It’s a balmy November night in Harare’s leafy Gunhill neighbourhood when Ameerh Naran’s mobile phone rings.
The caller is the son of Emmerson Mnangagwa, Zimbabwe’s then-vice president. He wants Naran to help his father escape the country. President Robert Mugabe had just fired his former enforcer and the family got a tip that there will be an attempt on Mnangagwa’s life.
The call kickstarts a frenzied few hours for Naran, 32, who specializes in fulfilling aviation requests for clients including billionaires, politicians and celebrities. He starts working his phone to arrange a medical evacuation for Mnangagwa to South Africa.
But then — after hours of calls, careful coordination and with an ambulance and nurse pulling up to Mnangagwa’s hideout — the politician decides to go his own route. He drives to the border and escapes by foot into Mozambique before returning a few days later to seize power.
Naran’s recollections of the episode illustrate the outlandish and unpredictable requests that make up his daily grind. His company, Vimana Private Jets, caters to some of the industry’s most demanding clientele, who look to charter flights for business and pleasure.
It’s becoming an increasingly crowded field. Private jet usage is returning to a level not seen since before the 2008 financial crisis, with more than 3 million business-aviation flights in the U.S. and Canada last year, according to data provider Argus International.
Naran has focused his business on the most exclusive part of the charter market, betting that his high-touch service will still appeal to the kind of client who can justify renting a plane for a shopping trip to Hong Kong.
“Ameerh’s a well-connected individual, that’s for sure,” said Duncan Aviation’s Tim Barber. “The top of the market is still very healthy. You can’t get away from the fact that private jets are the only way to buy you time.”
The sums involved can be vast. Vimana booked a $4.2 million charter this month for a Boeing 787 Dreamliner, Naran said. That kind of price tag buys wings that even a U.S. president might envy: a jumbo jet for as many as 40 passengers featuring a master suite with its own bathroom. A more typical request — a flight between London and Los Angeles on a Gulfstream 650 — might set a client back $200,000.
And it isn’t just flights. Naran recalled an American family that wanted to attend the 2016 Olympic Games in Brazil. As well arranging their flights, Vimana coordinated a complete redecoration of the floor of the Copacabana hotel they’d rented for the games to ensure artwork, furniture and wallpaper matched the family’s tastes. He’s flown clients to Brazil for a jaguar safari, arranged Vancouver nighttime skiing trips and shuttled celebrities from Havana to New York.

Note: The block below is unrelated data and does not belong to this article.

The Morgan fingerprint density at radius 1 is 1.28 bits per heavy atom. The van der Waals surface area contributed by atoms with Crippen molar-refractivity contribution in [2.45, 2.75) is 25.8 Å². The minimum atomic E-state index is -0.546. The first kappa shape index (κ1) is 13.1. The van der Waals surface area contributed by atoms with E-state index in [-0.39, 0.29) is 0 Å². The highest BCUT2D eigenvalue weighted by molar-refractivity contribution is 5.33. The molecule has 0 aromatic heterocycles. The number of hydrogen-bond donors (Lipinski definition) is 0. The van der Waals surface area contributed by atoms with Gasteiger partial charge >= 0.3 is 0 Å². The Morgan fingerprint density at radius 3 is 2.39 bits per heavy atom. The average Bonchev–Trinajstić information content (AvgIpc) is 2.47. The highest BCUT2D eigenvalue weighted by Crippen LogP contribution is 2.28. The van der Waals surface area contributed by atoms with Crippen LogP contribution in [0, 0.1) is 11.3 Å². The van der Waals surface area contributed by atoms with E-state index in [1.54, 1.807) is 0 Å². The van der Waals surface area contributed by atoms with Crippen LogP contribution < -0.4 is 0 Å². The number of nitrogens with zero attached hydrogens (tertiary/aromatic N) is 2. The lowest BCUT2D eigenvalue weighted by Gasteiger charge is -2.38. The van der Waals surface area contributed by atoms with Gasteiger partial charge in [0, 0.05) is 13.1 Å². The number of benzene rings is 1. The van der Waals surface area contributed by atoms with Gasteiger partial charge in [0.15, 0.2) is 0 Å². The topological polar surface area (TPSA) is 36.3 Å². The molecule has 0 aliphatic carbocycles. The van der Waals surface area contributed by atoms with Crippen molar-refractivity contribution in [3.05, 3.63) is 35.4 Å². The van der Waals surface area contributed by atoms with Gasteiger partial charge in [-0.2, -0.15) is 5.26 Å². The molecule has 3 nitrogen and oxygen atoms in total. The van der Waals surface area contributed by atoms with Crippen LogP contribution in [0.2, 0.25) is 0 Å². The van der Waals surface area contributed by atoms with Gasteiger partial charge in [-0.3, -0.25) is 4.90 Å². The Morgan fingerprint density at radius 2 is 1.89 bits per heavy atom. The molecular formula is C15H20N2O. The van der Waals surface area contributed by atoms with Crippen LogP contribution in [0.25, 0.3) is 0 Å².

Naran consistently delivers, said a person who represents family offices and asked not to be identified to protect the identity of his clients. It’s his company and he ensures things get done, the person said.
It’s an all-consuming endeavor, where delays or even details like the color of the plane’s interior can cost you a customer. Naran, who’s based in London, hasn’t taken a vacation since 2009 and sets hourly alarms to rouse him during the night so he can deal with client requests. His office in Zimbabwe has a staff of six and never closes.
“In aviation at this level you have loyalty for as long as you’re giving a result,” Naran said in an interview in London, keeping a close eye on his frequently buzzing phone. “Make one mistake and you lose them.”
The high-wire act comes naturally to Naran. He broke into the plane-brokerage business in 2009 after using a contract offer from Halcyon Jets to land himself an agreement for exclusive representation rights for the Africa region with rival Blue Star Jets. One hitch: He had no experience.
“I admired his audacity,” said Blue Cube Aviation’s Joseph Amissah, who mentored Naran after he got in touch and explained he knew nothing about the industry. “I knew he had the natural ability and was just lacking the technical ability. Armed with that knowledge he could walk into any client and close.”
Naran has since parlayed his raw skills and network of contacts into other ventures. He lobbied Zimbabwe’s Ministry of Health to legalize sex toys and his company, Good Vibrations, secured the country’s sole license in 2015. Naran, who tried his hand at car racing until he was 26, said he’s raising 50 million euros ($57.9 million) for his own supercar brand, which he’s planning to unveil at the 2021 Geneva International Motor Show. With the entry-level model priced at 600,000 euros, he’s not planning to move downmarket.
For now he’s focused on meeting the demands of his airborne clients. As last year’s escapade in Zimbabwe shows, there’s little he won’t do for them.
“He’s been a loyal client for a long time,” Naran said of Mnangagwa. “I was just trying to help.”
Naran was schooled in business from a young age. His father owned Conte Shoes, and his mother had a string of garment shops selling Oriental Indian clothes and shoes.
Naran and his sister were taken everywhere with their parents, including business meetings. While his sister moved into jewellery design, Naran began his entrepreneurial experience at a very young age. At four years old, he was selling tadpoles to his classmates; at 11, he had moved on to imported Tamagotchi, handheld digital pets. By 14, Naran was able to take over his parents’ businesses while they were away. “My parents always taught me you can have anything you want in life,” he says. “You just have to know how to ask for it.”